“For me, Jesus’ involvement in a small group is the most convincing rationale for why local churches need to seriously consider including groups as an integral part of their congregational lives. While it may not be wise or even appropriate for believers to mimic Jesus’ every act (e.g., healing a blind man by spitting on his eyes (Mark 8:23)), it is logical to replicate those behavioral patterns that constituted his methods for ministry. Therefore, it makes tremendous sense to explore Jesus’ use of small groups.”
From How Jesus Modeled Small Groups for Us
As we examine the ministerial practice of Jesus, we watch as he called the apostles, drew them together as a small faith community, and instructed them. They prayed together and shared their lives. They learned, questioned, grew, and were sent out.
When Jesus ascended, they gathered as a small group of disciples in an upper room. There they waited upon the Holy Spirit who descended on them as tongues of fire, filling them with His spirit, and they prayed together before they were sent out. As they ministered, new communities were formed. As you read Acts 2 and 4, you can see the new faith communities forming and come to understand the nature of their ministry. Later, St. Paul continued this ministry of call, response, and forming disciples in groups. He wrote at great length on the nature of the Church as the Body of Christ, with special elaboration in Romans 12 and 1 Corinthians 12.
Research strongly supports that parish-based small group ministry provides the best opportunities for Catholics to consistently grow in their faith.
“One way of renewing parishes, especially urgent for parishes in large cities, might be to consider the parish as a community of communities and movements…to form ecclesial communities and groups of a size that allows for true human relationships…. In such a human context it will be easier to gather to hear the word of God, to reflect on the range of human problems in the light of this word and gradually to make responsible decisions inspired by the all-embracing love of Christ.”
(Pope John Paul II The Church in America, January 22, 1999).
Following is a suggested process for starting a discipleship group ministry in your parish.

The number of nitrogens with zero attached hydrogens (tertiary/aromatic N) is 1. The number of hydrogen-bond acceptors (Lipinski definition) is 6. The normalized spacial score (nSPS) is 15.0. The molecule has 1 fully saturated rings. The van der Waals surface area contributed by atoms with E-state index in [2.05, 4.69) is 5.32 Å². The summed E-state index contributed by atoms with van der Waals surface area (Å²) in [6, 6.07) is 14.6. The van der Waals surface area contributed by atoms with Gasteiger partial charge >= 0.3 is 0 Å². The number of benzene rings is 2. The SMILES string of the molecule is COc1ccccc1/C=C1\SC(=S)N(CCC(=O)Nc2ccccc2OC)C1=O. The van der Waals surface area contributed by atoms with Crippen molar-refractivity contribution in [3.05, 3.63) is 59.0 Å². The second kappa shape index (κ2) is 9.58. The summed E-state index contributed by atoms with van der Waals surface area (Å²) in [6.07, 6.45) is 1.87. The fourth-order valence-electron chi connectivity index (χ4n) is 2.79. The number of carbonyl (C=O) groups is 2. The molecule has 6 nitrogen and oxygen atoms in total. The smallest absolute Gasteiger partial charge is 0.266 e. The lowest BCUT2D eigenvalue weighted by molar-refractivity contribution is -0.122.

Date to be Completed:
☐ Assess what small group ministry is present in the parish.
☐ Name potential discipleship team members.
☐ Pastor contact the potential discipleship team leaders/coordinator.
☐ Invite people to be a part of the discipleship team.
☐ Schedule the first informational discipleship team meeting.
☐ Provide and/or direct people to small group leadership courses.
☐ Provide opportunities for discipleship group leaders to meet together following sessions for support, feedback and prayer.
How to do this
Assess what small group ministry is present in the parish
Who is involved in small group ministry?
What types of small group ministry exist?
Is their intent discipleship formation?
Assign a point person within the pastoral team to oversee the formation of a discipleship team.
Name potential discipleship group leadership team members.
You may have people in your parish who have experience with leading small groups. You may start with them. Also, look for people who are good listeners and do not push their own agenda.
Identify who should be the captain of the discipleship team.
Set up training for small group leaders and invite potential leaders.
Provide and/or direct people to small group leadership courses
Secure trainers for small group facilitation
Obtain resources for training
Have a conversation with your trainers. They may know of particular resources or possess skills that will serve the formation of your leaders best.
Provide resources for small group leaders.
Provide practice in small group leadership
Provide ongoing support and training for group facilitators.
The diocesan office of New Evangelization will provide small group facilitator training dates.
Small group trainers: Contact diocesan office for recommendations
Lifetime Discipleship Plan
Beginning a Lifetime Discipleship Plan
The Lifetime Discipleship Booklet serves as a guide for helping individuals to develop new, life-giving habits in their spiritual lives. It draws from the wisdom of Scripture, Church teaching, and the lives of the saints. It employs the best practices of Catholic organizations and movements from around the world that are successfully facilitating vibrant discipleship, and it is uniquely adaptable to each person and his or her state in life. It is meant to accompany the faithful reception and living out of the Sacraments in each of our lives. The ultimate goal is holiness, and the hope is that through this genuine “training in holiness,” our hearts will burn with desire to share the Gospel with the whole world.
The first section, Lifetime Discipleship Plan, outlines the basic format and process for your discipleship group.
The second section, Lifetime Discipleship Journal, provides space for personal records of your periodic discipleship goals and assessments.
“The time has come to re-propose wholeheartedly to everyone this high standard of ordinary Christian living: the whole life of the Christian community and of Christian families must lead in this direction. It is also clear however that the paths to holiness are personal and call for a genuine “training in holiness”, adapted to people’s needs. This training must integrate the resources offered to everyone with both the traditional forms of individual and group assistance, as well as the more recent forms of support offered in associations and movements recognized by the Church.”
(Novo Millennio Ineunte #31, Bl. John Paul II)